A SURVEY of all free-food providers in Norfolk has found that churches and Christians groups are feeding at least 7000 people every month.
The survey looked at all free or heavily subsidised food providers, from foodbanks to soup runs, and from messy churches to lunch clubs, to try to determine how much hospitality was provided for those in need by Christians in the community.
The research project Norfolk Feeds 5000 was set up by Network Norfolk, a website that seeks to build networks across the Christian community.
Keith Morris, a publisher from the website, said: “We wanted to try and establish on what sort of scale churches and Christian groups are providing free food, whether that is foodbanks, soup runs, community meals, or breakfast clubs, and the impact they are having.
“We had over 100 responses to our survey, but we are sure the real scale is even larger, as we have over 500 different groups on our network. This may be the case in other counties, but we have not seen any similar research.
“There is a lot offered in Norwich, but also in our towns, and on the coast, as well as in villages. In one village, for example, Newton Flotman, a monthly community lunch is offered to people, some of whom are bused in from care homes. The lunch is cooked by staff at the church primary school in the village.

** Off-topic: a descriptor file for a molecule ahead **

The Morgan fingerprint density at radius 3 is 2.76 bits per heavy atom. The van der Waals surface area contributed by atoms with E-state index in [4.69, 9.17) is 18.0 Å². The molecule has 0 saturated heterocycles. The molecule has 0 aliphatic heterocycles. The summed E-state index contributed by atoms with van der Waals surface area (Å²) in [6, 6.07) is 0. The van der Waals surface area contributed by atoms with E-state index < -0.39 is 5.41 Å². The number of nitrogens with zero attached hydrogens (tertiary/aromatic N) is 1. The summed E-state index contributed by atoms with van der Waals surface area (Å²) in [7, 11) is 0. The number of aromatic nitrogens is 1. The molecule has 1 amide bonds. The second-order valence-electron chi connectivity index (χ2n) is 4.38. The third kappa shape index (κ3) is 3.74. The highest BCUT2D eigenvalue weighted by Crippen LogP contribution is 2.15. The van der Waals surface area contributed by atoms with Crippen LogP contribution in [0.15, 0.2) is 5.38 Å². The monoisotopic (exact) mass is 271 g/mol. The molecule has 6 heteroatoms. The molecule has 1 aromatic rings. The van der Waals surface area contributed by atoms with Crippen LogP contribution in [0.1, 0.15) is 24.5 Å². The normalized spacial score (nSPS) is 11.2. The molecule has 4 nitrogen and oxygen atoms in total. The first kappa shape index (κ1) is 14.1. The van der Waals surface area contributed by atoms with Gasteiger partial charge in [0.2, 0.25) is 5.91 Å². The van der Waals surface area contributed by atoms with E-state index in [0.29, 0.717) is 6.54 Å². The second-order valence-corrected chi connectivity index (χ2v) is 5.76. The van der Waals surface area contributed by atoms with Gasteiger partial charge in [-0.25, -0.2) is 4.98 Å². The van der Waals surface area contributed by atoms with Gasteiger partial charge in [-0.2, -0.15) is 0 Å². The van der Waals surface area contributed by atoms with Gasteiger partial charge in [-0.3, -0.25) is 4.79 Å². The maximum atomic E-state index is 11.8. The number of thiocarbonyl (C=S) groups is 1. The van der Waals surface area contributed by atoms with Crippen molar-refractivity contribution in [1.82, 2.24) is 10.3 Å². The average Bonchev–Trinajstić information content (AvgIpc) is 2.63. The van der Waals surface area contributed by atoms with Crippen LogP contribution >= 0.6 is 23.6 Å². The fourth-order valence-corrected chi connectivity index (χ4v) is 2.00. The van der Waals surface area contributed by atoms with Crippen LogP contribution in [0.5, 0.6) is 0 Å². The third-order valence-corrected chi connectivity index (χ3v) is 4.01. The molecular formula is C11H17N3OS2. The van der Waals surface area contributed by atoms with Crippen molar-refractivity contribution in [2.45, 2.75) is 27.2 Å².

“And the Salvation Army-organised soup run in Norwich, which is supported by dozens of churches and other Christian groups, feeds 40 people every single night of the year.
“We know Christians don’t have a monopoly on this kind of voluntary work, and other faith groups are similarly involved, but Christians are heavily involved in all these projects, and without them many of these meals just wouldn’t happen.
“Collectively, the Christian community has come up with dozens of innovative and inspirational projects to meet the basic needs of vulnerable and sometimes desperate people in our towns and villages, through the simple activity of sharing a free meal with them, or providing food for their families.”
Norfolk Feeds 5000 was supported by the diocese of Norwich, Christian Aid, and other groups. For more information about individual projects, visit http://norfolkfeeds5000.co.uk.